System Robustness Analysis in Support of Flood and Drought Risk Management

Mens, M. J. (2015). System robustness analysis in support of flood and drought risk management (Vol. 14). IOS Press.


Flood and drought impacts are increasing
Floods and droughts cause increasingly large impacts on societies worldwide. The probability of these extreme events is also expected to increase due to climate change. Water management primarily tries to protect against floods and droughts, for example by building flood protection infrastructure and reservoirs. Despite structural measures to prevent flooding and water shortage, 100% protection can never be provided. Therefore, over the past decades, water management has shifted to a risk-based approach. This means that policies do not only aim at reducing the probability of occurrence of floods and droughts, but also include actions to limit the consequences of potential flooding or water shortage. Both types of measures may aid to reduce
flood and drought risk to an acceptable level.
Limitations of a risk approach
Even if the risk is reduced to an acceptable level, extremely large impacts are not avoided, as demonstrated by recent floods and droughts events with devastating impact. A risk approach considers ten casualties per year in 100 years equal to 1000 casualties at once during the same period. However, the latter have a much larger societal impact. Large impacts occurring at once are considered unacceptable when it is difficult to recover from them. Hence, not only the risk but also the potential impacts should be reduced to an acceptable level. There is a need for decision support methods that help avoiding unacceptably large impacts from floods and droughts. Another reason why risk may not suffice as decision-criterion is that it is uncertain, under both current and future conditions. Estimating current risk requires assumptions on return periods of events that do not occur in measured data. Furthermore, it is uncertain how risks develop into the future, because of uncertain future climate (and climate variability) and socio-economic developments. It is therefore difficult to decide on the most cost-effective strategy in terms of the effect on risk. This further underpins the need for additional decision criteria that take uncertainty into account.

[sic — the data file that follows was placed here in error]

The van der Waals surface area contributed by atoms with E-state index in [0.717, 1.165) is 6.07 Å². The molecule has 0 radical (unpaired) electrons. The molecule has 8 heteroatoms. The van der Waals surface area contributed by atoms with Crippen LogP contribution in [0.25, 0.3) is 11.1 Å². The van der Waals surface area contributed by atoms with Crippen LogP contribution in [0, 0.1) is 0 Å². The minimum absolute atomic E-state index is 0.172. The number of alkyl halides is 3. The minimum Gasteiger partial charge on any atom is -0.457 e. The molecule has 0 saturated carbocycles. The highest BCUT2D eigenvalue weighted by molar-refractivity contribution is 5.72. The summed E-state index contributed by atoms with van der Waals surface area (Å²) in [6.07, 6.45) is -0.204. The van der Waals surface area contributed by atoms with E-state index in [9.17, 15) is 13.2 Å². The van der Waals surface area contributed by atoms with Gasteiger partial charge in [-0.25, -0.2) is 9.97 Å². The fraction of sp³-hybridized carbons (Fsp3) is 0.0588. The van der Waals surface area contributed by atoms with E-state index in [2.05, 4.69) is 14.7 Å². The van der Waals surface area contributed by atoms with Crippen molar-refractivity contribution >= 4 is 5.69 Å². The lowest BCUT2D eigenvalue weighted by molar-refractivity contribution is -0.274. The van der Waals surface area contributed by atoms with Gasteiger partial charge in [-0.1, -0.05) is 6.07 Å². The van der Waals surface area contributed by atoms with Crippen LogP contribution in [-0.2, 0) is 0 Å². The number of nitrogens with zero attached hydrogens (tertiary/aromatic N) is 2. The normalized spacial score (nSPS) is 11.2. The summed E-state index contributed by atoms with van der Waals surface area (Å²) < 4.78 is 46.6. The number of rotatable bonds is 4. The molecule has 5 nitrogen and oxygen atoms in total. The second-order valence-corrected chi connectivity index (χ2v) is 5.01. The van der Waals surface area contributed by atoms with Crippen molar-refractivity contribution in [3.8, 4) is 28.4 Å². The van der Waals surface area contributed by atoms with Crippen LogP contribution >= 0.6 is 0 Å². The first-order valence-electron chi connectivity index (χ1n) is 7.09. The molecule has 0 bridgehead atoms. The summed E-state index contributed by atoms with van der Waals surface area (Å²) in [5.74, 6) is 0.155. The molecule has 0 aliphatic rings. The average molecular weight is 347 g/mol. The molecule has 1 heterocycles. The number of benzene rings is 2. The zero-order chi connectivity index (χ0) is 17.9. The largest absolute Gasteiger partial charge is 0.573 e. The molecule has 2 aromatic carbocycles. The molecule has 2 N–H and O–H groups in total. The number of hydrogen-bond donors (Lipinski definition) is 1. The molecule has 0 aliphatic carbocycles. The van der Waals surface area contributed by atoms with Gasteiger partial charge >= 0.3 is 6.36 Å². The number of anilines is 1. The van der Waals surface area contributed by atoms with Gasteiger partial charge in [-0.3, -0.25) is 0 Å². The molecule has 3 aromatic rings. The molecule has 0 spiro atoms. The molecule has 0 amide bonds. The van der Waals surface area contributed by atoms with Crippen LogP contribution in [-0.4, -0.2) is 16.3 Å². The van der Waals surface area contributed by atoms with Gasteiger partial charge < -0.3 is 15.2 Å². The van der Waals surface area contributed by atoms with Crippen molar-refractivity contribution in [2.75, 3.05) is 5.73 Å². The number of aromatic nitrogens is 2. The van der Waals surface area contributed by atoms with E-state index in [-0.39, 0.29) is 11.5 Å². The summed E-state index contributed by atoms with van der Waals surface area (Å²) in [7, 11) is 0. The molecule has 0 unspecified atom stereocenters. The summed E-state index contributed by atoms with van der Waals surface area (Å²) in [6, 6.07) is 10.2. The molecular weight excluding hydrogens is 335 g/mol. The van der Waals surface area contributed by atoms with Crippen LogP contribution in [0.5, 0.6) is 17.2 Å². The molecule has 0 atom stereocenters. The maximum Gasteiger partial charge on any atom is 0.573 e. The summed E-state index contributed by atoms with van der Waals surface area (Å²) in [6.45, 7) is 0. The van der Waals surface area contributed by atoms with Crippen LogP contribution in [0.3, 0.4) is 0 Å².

Robustness: a new perspective on dealing with extreme events
The concept of robustness seems useful for dealing with extreme events. Robustness is known from other areas such as engineering and biology, where networks or systems have to maintain their functionality even when some components fail. Areas prone to floods or droughts can be understood as systems. When these systems can remain functioning during flood and drought events, it is likely that unmanageable impacts (i.e., disasters) are avoided. In this thesis, the concept of robustness is made operational by proposing quantifiable criteria. These criteria were tested in two flood cases and two drought cases. The cases have demonstrated the applicability of the framework and have provided insight into the characteristics that influence system robustness. Furthermore, the case studies demonstrated that assessing system robustness may change the preference ordering of management strategies.
Robustness = resistance + resilience
In this thesis, system robustness is defined as the ability of a system to remain functioning under a large range of disturbance magnitudes. Disturbances in this thesis are flood waves in river valleys that may cause flooding, and droughts (resulting from precipitation deficit or streamflow deficit) that may cause water shortage. ‘To remain functioning’ means either no impact from the disturbance or limited impact and quick recovery. System robustness is a function of two other characteristics: resistance and resilience. Disturbances that cause no impact are in the resistance range; larger disturbances that cause limited impact from which the area can recover are in the resilience range. Robustness analysis aims to identify these ranges for a specific system.
Three criteria to quantify robustness
To obtain insight into robustness, this thesis proposes three criteria to describe a system’s response to disturbances,